USB 3.0 will not see widespread adoption until at least late 2011 because of lack of direct support from Intel. As a result, the new standard may not become as prevalent this decade as USB 2.0 has been through most of the past decade.
The current USB standard, which is found on almost all mainstream gadgets today, has been around a long time. USB 2.0 was first available as far back as 2001 and Intel laid the groundwork for widespread use on PCs and devices in spring 2002 when it put the technology in its silicon.
Eight years later, the advantages of moving to a faster standard, USB 3.0, are clear (for devices like digital cameras, camcorders, and hard drives): transfer rates jump from 480 megabits per second to 5 gigabits per second--which is more than a 10-fold increase in speed. And as this CNET Review of a USB 3.0 Seagate external hard disk indicates, it can make a big difference: the Seagate drive was the "fastest USB external hard drive to date," according to CNET Labs.
But without direct support in Intel's silicon, it's a chicken-and-egg dilemma. The result: mass adoption of USB 3.0 by PC makers is unlikely.
"The real sweet spot of a new version of USB comes when it is integrated into the chipset of the PC," said Brian O'Rourke, an analyst at In-Stat. "That's when USB becomes mainstream...By integrating it into its chipsets, Intel essentially allows PC OEMs to offer that new flavor of USB for free," he said.
But Intel is not expected to put USB 3.0 in its silicon until 2011, according to O'Rourke. That means the interval between the initial introduction of USB 3.0 by NEC in May 2009 and Intel's adoption will be much longer than the transition was in 2001-2002. "In this go-round, it's going to be about two and a half years instead of a year," said O'Rourke, who also writes about this in a blog entitled "Transition to SuperSpeed USB Will Be Slow."
In an interview last month in Heise Online, an Intel representative said that USB 3.0 wouldn't become mainstream until the next client version of Windows, which would mean Intel implementation of the standard would likely take place late in 2011.
Intel, when contacted this week, would neither confirm or deny a schedule for introduction. "Intel fully supports USB 3.0 and is excited to see a growing list of host controllers as well as devices. Intel is actively engaged with the ecosystem to determine the appropriate intercept for USB 3.0 integration into our chipsets," Intel spokesman Nick Knupffer said in a statement.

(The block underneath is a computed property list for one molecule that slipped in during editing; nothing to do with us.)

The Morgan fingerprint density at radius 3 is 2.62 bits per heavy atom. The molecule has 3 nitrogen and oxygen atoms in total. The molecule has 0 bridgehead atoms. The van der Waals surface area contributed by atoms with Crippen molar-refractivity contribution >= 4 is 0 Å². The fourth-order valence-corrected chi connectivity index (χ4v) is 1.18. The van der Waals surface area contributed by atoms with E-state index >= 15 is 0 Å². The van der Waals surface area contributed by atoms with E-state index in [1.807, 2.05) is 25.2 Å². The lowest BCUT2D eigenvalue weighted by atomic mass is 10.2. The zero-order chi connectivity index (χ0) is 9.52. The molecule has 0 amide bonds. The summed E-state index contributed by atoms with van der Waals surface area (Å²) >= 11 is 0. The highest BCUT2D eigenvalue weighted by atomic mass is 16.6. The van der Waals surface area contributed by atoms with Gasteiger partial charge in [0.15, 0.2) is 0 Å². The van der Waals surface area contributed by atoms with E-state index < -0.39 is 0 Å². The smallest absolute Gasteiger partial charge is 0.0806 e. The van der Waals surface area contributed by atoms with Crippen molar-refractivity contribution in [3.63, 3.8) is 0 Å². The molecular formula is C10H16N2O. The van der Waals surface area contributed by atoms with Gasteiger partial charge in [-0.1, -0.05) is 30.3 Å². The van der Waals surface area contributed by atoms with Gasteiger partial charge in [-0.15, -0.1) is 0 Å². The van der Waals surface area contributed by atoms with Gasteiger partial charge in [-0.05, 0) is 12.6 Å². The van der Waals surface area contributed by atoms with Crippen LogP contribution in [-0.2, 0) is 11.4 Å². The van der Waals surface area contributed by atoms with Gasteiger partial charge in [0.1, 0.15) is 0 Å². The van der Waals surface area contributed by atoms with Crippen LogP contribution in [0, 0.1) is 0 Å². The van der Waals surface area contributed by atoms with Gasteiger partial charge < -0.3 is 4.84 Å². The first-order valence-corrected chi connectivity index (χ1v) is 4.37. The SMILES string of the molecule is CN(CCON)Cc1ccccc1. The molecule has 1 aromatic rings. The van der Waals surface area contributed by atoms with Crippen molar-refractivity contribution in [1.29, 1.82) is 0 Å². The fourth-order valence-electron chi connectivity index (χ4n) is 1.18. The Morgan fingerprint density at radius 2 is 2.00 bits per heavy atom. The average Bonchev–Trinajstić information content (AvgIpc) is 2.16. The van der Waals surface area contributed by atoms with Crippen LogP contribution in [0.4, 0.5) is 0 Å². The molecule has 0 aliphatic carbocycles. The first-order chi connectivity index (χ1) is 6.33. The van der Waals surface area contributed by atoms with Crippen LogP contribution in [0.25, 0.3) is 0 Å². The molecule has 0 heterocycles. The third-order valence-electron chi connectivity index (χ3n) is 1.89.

Because of this lack of support in Intel chipsets, availability of the technology is limited. Almost a year after NEC released the first USB 3.0 silicon, PC makers are beginning to offer the new standard on select models only. For example, Hewlett-Packard is offering USB 3.0 on its high-end EliteBook workstation-class laptops but not on scores of other less-expensive laptops, which continue to carry the older USB 2.0 technology. Dell also offers USB 3.0 selectively on its Precision workstation laptops but not on mainstream models.
Why such a long delay?
The obvious question is, why the delay? Nathan Brookwood, principal analyst at Insight 64, believes it's simply not a priority for Intel.
"USB 2.0 is doing a pretty good job for most people," according to Brookwood. And what about HD camcorders and HD digital cameras, which can benefit from the extra transfer speed that USB 3.0 offers? "Those people are typically willing to pay a premium for high-end systems that have USB 3.0," he said, referring to pricey mobile workstations like HP's 8000 series EliteBook and Dell's M6500 Precision laptop.
O'Rourke offers a similar assessment. "There will be a lot fewer applications that transition from USB 2.0 to USB 3.0 just because they don't necessarily need the bandwidth," he said, adding that peripherals like printers, for example, don't benefit from moving to USB 3.0.
In addition, there are other standards that may be, if not obviating, at least dulling the need for faster USB. O'Rourke points to the High-Definition Multimedia Interface, or HDMI. "This is the interface for wired CE devices, things like set-top boxes, digital TVs, Blu-ray DVDs. There's some competition there," he said.
And other technologies also lurk enticingly in the background. Light Peak, the highly-touted technology at last year's Intel Developers Conference, offers even greater transfer speeds and has received support from high-profile companies like Apple and Sony. But there are few prospects for this technology appearing widely in devices anytime in the next few years.
So consumers hungry for high-speed data transfer technology will have to opt for other technologies such as eSATA or settle for selective availability of USB 3.0 on higher-end PCs--unless Intel changes its mind, which at this time seems an unlikely scenario.